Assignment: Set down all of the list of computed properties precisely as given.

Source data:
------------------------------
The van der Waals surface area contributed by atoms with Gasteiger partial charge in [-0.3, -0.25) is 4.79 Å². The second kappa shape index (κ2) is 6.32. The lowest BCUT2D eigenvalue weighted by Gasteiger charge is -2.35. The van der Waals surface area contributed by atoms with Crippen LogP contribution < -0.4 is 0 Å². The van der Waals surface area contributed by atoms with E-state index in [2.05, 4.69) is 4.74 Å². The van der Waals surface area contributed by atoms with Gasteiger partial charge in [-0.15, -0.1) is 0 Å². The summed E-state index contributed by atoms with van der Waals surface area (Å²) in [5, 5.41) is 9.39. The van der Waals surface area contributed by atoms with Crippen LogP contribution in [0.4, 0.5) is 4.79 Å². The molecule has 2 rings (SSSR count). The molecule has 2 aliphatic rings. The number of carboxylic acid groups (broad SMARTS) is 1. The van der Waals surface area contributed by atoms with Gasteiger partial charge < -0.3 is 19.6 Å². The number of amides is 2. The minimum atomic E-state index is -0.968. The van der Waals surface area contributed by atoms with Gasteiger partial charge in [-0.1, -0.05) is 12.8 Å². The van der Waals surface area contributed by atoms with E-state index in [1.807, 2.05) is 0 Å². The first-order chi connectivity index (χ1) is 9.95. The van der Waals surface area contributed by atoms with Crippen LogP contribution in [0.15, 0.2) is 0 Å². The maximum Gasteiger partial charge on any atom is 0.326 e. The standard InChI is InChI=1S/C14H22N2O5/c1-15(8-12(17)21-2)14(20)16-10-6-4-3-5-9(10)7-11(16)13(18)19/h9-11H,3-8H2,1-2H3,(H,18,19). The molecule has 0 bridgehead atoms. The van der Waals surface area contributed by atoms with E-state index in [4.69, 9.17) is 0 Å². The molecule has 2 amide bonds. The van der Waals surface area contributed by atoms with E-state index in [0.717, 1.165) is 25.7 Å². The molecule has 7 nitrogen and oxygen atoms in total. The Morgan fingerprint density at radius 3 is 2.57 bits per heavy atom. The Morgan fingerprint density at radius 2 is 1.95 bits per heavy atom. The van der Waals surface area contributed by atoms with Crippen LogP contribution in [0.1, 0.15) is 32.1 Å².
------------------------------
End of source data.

The van der Waals surface area contributed by atoms with Gasteiger partial charge in [-0.3, -0.25) is 4.79 Å². The second kappa shape index (κ2) is 6.32. The lowest BCUT2D eigenvalue weighted by Gasteiger charge is -2.35. The van der Waals surface area contributed by atoms with Crippen LogP contribution < -0.4 is 0 Å². The van der Waals surface area contributed by atoms with E-state index in [2.05, 4.69) is 4.74 Å². The van der Waals surface area contributed by atoms with Gasteiger partial charge in [-0.15, -0.1) is 0 Å². The summed E-state index contributed by atoms with van der Waals surface area (Å²) in [5, 5.41) is 9.39. The van der Waals surface area contributed by atoms with Crippen LogP contribution in [0.4, 0.5) is 4.79 Å². The molecule has 2 rings (SSSR count). The molecule has 2 aliphatic rings. The number of carboxylic acid groups (broad SMARTS) is 1. The van der Waals surface area contributed by atoms with Gasteiger partial charge < -0.3 is 19.6 Å². The number of amides is 2. The minimum atomic E-state index is -0.968. The van der Waals surface area contributed by atoms with Gasteiger partial charge in [-0.1, -0.05) is 12.8 Å². The van der Waals surface area contributed by atoms with E-state index in [1.807, 2.05) is 0 Å². The first-order chi connectivity index (χ1) is 9.95. The van der Waals surface area contributed by atoms with Crippen LogP contribution in [0.15, 0.2) is 0 Å². The maximum Gasteiger partial charge on any atom is 0.326 e. The standard InChI is InChI=1S/C14H22N2O5/c1-15(8-12(17)21-2)14(20)16-10-6-4-3-5-9(10)7-11(16)13(18)19/h9-11H,3-8H2,1-2H3,(H,18,19). The molecule has 0 bridgehead atoms. The van der Waals surface area contributed by atoms with E-state index in [4.69, 9.17) is 0 Å². The molecule has 2 amide bonds. The van der Waals surface area contributed by atoms with E-state index in [0.717, 1.165) is 25.7 Å². The molecule has 7 nitrogen and oxygen atoms in total. The Morgan fingerprint density at radius 3 is 2.57 bits per heavy atom. The Morgan fingerprint density at radius 2 is 1.95 bits per heavy atom. The van der Waals surface area contributed by atoms with Crippen LogP contribution in [0.1, 0.15) is 32.1 Å².